It almost never happened. Though he was a world-champion cyclist at 21, by 1998 Lance Armstrong was a 26-year-old cancer survivor who'd never finished better than 36th at the Tour de France and was struggling to reenter professional cycling. The big teams didn't want him, and he wasn't sure he wanted the sport. His first race back was the five-day Ruta del Sol, a February warmup for the long season ahead. He finished an encouraging 14th. But just two weeks later, while contesting the much more difficult ParisNice, he rolled to a stop in the middle of a cold, windy second stage and got off his bike. Even he doubted he would ever get back on.
Here, Armstrong's coaches, teammates, and closest friends recall their efforts to coax him back, the mental and psychological transformations that followed, and a miraculous Tour de France that ended ten years ago this month with a new American hero.
Too Much, Too Soon
PAUL SHERWEN (cycling commentator and former pro cyclist): I remember Lance's result in Ruta del Sol. To me, that was already a great success. But Ruta del Sol is a startup race. ParisNice is the first vicious race of the season.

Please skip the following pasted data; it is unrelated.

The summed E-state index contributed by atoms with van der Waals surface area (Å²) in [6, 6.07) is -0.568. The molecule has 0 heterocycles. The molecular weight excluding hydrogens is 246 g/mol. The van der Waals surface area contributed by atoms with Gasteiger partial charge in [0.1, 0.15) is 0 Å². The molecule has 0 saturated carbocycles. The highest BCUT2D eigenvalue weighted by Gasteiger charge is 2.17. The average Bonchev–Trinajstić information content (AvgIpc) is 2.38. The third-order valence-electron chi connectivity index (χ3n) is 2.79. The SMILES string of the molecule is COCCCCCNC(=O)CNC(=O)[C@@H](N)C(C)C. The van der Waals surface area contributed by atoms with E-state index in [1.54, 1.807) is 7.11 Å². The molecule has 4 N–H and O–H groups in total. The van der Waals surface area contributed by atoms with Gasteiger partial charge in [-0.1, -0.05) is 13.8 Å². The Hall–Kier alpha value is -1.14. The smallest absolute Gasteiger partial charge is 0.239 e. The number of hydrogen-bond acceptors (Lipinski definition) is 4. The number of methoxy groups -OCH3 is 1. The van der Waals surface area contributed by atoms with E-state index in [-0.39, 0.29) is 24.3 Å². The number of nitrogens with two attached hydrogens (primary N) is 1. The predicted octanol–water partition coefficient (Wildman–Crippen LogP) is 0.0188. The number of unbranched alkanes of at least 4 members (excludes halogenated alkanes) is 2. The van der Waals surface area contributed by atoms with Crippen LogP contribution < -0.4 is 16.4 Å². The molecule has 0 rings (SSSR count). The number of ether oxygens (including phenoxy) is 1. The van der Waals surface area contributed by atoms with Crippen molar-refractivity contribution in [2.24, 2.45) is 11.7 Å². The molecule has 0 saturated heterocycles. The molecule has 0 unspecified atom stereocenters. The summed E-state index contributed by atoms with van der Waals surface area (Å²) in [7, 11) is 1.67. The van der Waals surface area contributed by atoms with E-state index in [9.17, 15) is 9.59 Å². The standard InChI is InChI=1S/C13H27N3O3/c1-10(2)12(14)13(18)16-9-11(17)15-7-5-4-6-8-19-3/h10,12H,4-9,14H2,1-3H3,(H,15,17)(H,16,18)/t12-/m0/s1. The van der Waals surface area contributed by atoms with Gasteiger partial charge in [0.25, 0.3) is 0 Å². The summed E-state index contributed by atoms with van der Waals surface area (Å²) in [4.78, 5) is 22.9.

LANCE ARMSTRONG: I just didn't feel like being there, so I pulled over and said, "That's it." It was an instinctual reaction, totally irrational.
BART KNAGGS (Armstrong's longtime friend and fellow racer from their junior days, now a partner in Armstrong's management firm): He had big expectations, and all of a sudden he was just one more guy getting pissed on in the rain, with grit in his teeth. He's saying, "Look, I don't need this. Maybe I'll go to school, maybe I'll get a job." We started talking to people about things he could dobe a real-estate guy, a financial guy. But at the same time, we sort of came to a consensus: You know what? This is what he was born to do. Let's rekindle that passion.
CHRIS CARMICHAEL (Armstrong's longtime coach): I really remember one discussion. I said, "Look, you say you've proven enough to the cancer community because you got back to professional cycling and proved you were competitive. Dude, you pulled over and quit, and that's what everyone's going to remember." He didn't like that.
I flew back home, and he called me and said, "All right, we'll do one more race," the U.S. Pro. But he was like "Look, I gotta get out of Austin. I've just been playing golf and drinking beer. If I'm gonna do this, I gotta go flat out."
So we started talking about Boone, North Carolina. Cool hippie town with a college. Really good atmosphere and some great climbing. Then he needed a training partner, and I remember saying, "Hey, what about [American Tour de France veteran] Bob Roll? He'd be perfect." He's funnier than hell, and he was still racing on mountain bikes at the time. And Bob has a good way of getting a guy thinking about stuff in an introspective way, without being forceful.